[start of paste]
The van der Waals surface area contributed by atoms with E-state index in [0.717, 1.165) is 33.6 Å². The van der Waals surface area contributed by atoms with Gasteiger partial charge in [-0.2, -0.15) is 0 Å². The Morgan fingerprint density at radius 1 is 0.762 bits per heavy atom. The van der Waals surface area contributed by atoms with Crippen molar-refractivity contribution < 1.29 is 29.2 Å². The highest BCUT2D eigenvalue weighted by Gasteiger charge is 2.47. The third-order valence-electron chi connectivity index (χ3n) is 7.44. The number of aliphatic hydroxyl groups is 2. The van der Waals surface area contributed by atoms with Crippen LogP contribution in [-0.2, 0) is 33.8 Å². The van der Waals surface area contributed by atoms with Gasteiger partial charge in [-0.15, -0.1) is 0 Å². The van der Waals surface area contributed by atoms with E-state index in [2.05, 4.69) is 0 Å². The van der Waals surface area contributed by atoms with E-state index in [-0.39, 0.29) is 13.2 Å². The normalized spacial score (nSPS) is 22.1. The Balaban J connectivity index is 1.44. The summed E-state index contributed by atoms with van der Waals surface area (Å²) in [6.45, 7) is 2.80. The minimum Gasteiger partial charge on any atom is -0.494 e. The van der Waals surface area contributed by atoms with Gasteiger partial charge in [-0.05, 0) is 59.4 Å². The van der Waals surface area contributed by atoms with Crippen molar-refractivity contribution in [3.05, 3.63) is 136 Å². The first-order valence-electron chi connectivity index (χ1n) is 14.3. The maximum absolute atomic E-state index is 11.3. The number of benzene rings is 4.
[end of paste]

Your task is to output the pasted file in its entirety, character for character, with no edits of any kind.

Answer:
The van der Waals surface area contributed by atoms with E-state index in [0.717, 1.165) is 33.6 Å². The van der Waals surface area contributed by atoms with Gasteiger partial charge in [-0.2, -0.15) is 0 Å². The Morgan fingerprint density at radius 1 is 0.762 bits per heavy atom. The van der Waals surface area contributed by atoms with Crippen molar-refractivity contribution < 1.29 is 29.2 Å². The highest BCUT2D eigenvalue weighted by Gasteiger charge is 2.47. The third-order valence-electron chi connectivity index (χ3n) is 7.44. The number of aliphatic hydroxyl groups is 2. The van der Waals surface area contributed by atoms with Crippen LogP contribution in [-0.2, 0) is 33.8 Å². The van der Waals surface area contributed by atoms with Gasteiger partial charge in [-0.15, -0.1) is 0 Å². The van der Waals surface area contributed by atoms with E-state index in [2.05, 4.69) is 0 Å². The van der Waals surface area contributed by atoms with E-state index in [-0.39, 0.29) is 13.2 Å². The normalized spacial score (nSPS) is 22.1. The Balaban J connectivity index is 1.44. The summed E-state index contributed by atoms with van der Waals surface area (Å²) in [6.45, 7) is 2.80. The minimum Gasteiger partial charge on any atom is -0.494 e. The van der Waals surface area contributed by atoms with Gasteiger partial charge in [-0.05, 0) is 59.4 Å². The van der Waals surface area contributed by atoms with Crippen molar-refractivity contribution in [3.05, 3.63) is 136 Å². The first-order valence-electron chi connectivity index (χ1n) is 14.3. The maximum absolute atomic E-state index is 11.3. The number of benzene rings is 4.